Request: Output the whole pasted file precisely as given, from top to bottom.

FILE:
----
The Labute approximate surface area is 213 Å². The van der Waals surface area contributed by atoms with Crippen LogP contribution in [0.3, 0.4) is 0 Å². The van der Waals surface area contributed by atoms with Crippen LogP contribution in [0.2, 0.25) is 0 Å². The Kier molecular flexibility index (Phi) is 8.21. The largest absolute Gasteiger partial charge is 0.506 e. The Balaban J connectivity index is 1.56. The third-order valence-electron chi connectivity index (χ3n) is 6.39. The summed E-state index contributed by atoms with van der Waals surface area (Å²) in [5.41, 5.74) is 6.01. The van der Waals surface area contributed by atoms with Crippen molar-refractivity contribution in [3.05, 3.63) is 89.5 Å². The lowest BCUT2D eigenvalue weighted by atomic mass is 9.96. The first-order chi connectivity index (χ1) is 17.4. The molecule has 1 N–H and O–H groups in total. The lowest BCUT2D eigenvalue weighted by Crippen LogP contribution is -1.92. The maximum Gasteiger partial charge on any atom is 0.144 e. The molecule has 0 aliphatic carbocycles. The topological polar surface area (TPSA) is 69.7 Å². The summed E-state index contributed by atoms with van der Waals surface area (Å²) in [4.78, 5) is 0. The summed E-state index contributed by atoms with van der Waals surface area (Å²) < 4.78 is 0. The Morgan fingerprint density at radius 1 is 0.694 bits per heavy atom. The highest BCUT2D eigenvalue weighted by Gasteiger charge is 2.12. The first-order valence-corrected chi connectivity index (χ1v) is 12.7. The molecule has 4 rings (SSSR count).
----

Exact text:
The Labute approximate surface area is 213 Å². The van der Waals surface area contributed by atoms with Crippen LogP contribution in [0.3, 0.4) is 0 Å². The van der Waals surface area contributed by atoms with Crippen LogP contribution in [0.2, 0.25) is 0 Å². The Kier molecular flexibility index (Phi) is 8.21. The largest absolute Gasteiger partial charge is 0.506 e. The Balaban J connectivity index is 1.56. The third-order valence-electron chi connectivity index (χ3n) is 6.39. The summed E-state index contributed by atoms with van der Waals surface area (Å²) in [5.41, 5.74) is 6.01. The van der Waals surface area contributed by atoms with Crippen molar-refractivity contribution in [3.05, 3.63) is 89.5 Å². The lowest BCUT2D eigenvalue weighted by atomic mass is 9.96. The first-order chi connectivity index (χ1) is 17.4. The molecule has 1 N–H and O–H groups in total. The lowest BCUT2D eigenvalue weighted by Crippen LogP contribution is -1.92. The maximum Gasteiger partial charge on any atom is 0.144 e. The molecule has 0 aliphatic carbocycles. The topological polar surface area (TPSA) is 69.7 Å². The summed E-state index contributed by atoms with van der Waals surface area (Å²) in [4.78, 5) is 0. The summed E-state index contributed by atoms with van der Waals surface area (Å²) < 4.78 is 0. The Morgan fingerprint density at radius 1 is 0.694 bits per heavy atom. The highest BCUT2D eigenvalue weighted by Gasteiger charge is 2.12. The first-order valence-corrected chi connectivity index (χ1v) is 12.7. The molecule has 4 rings (SSSR count).